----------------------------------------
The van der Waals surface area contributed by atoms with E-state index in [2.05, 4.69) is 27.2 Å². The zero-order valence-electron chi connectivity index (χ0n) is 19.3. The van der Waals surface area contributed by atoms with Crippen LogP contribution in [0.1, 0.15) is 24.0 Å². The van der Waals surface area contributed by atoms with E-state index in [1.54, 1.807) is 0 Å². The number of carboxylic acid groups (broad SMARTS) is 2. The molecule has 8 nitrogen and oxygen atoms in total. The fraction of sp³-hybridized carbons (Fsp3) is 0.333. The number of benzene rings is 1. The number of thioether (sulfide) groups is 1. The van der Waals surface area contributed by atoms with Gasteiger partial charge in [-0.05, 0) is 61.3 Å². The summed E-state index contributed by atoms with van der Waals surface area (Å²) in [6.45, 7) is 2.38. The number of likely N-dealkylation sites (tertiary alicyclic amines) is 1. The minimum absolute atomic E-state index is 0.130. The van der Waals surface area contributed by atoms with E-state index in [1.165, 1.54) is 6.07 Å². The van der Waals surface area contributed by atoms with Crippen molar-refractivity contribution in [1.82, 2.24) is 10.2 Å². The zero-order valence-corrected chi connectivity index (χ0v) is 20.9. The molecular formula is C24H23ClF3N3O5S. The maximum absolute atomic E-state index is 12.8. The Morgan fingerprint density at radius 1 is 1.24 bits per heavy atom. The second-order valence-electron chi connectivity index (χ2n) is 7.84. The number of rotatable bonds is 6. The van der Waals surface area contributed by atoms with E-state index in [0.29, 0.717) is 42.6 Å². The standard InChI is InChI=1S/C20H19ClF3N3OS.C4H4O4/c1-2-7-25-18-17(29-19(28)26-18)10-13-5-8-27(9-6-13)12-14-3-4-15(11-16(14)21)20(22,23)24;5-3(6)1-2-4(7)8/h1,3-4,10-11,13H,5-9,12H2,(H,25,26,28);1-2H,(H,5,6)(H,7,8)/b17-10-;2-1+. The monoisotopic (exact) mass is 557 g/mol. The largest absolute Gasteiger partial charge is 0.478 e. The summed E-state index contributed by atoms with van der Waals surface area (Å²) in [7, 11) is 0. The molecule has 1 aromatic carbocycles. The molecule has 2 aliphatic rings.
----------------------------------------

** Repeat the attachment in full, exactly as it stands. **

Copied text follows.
The van der Waals surface area contributed by atoms with E-state index in [2.05, 4.69) is 27.2 Å². The zero-order valence-electron chi connectivity index (χ0n) is 19.3. The van der Waals surface area contributed by atoms with Crippen LogP contribution in [0.1, 0.15) is 24.0 Å². The van der Waals surface area contributed by atoms with E-state index in [1.54, 1.807) is 0 Å². The number of carboxylic acid groups (broad SMARTS) is 2. The molecule has 8 nitrogen and oxygen atoms in total. The fraction of sp³-hybridized carbons (Fsp3) is 0.333. The number of benzene rings is 1. The number of thioether (sulfide) groups is 1. The van der Waals surface area contributed by atoms with Gasteiger partial charge in [-0.05, 0) is 61.3 Å². The summed E-state index contributed by atoms with van der Waals surface area (Å²) in [6.45, 7) is 2.38. The number of likely N-dealkylation sites (tertiary alicyclic amines) is 1. The minimum absolute atomic E-state index is 0.130. The van der Waals surface area contributed by atoms with E-state index in [1.165, 1.54) is 6.07 Å². The van der Waals surface area contributed by atoms with Crippen molar-refractivity contribution in [1.82, 2.24) is 10.2 Å². The zero-order valence-corrected chi connectivity index (χ0v) is 20.9. The molecular formula is C24H23ClF3N3O5S. The maximum absolute atomic E-state index is 12.8. The Morgan fingerprint density at radius 1 is 1.24 bits per heavy atom. The second-order valence-electron chi connectivity index (χ2n) is 7.84. The number of rotatable bonds is 6. The van der Waals surface area contributed by atoms with E-state index in [0.29, 0.717) is 42.6 Å². The standard InChI is InChI=1S/C20H19ClF3N3OS.C4H4O4/c1-2-7-25-18-17(29-19(28)26-18)10-13-5-8-27(9-6-13)12-14-3-4-15(11-16(14)21)20(22,23)24;5-3(6)1-2-4(7)8/h1,3-4,10-11,13H,5-9,12H2,(H,25,26,28);1-2H,(H,5,6)(H,7,8)/b17-10-;2-1+. The monoisotopic (exact) mass is 557 g/mol. The largest absolute Gasteiger partial charge is 0.478 e. The summed E-state index contributed by atoms with van der Waals surface area (Å²) in [7, 11) is 0. The molecule has 1 aromatic carbocycles. The molecule has 2 aliphatic rings.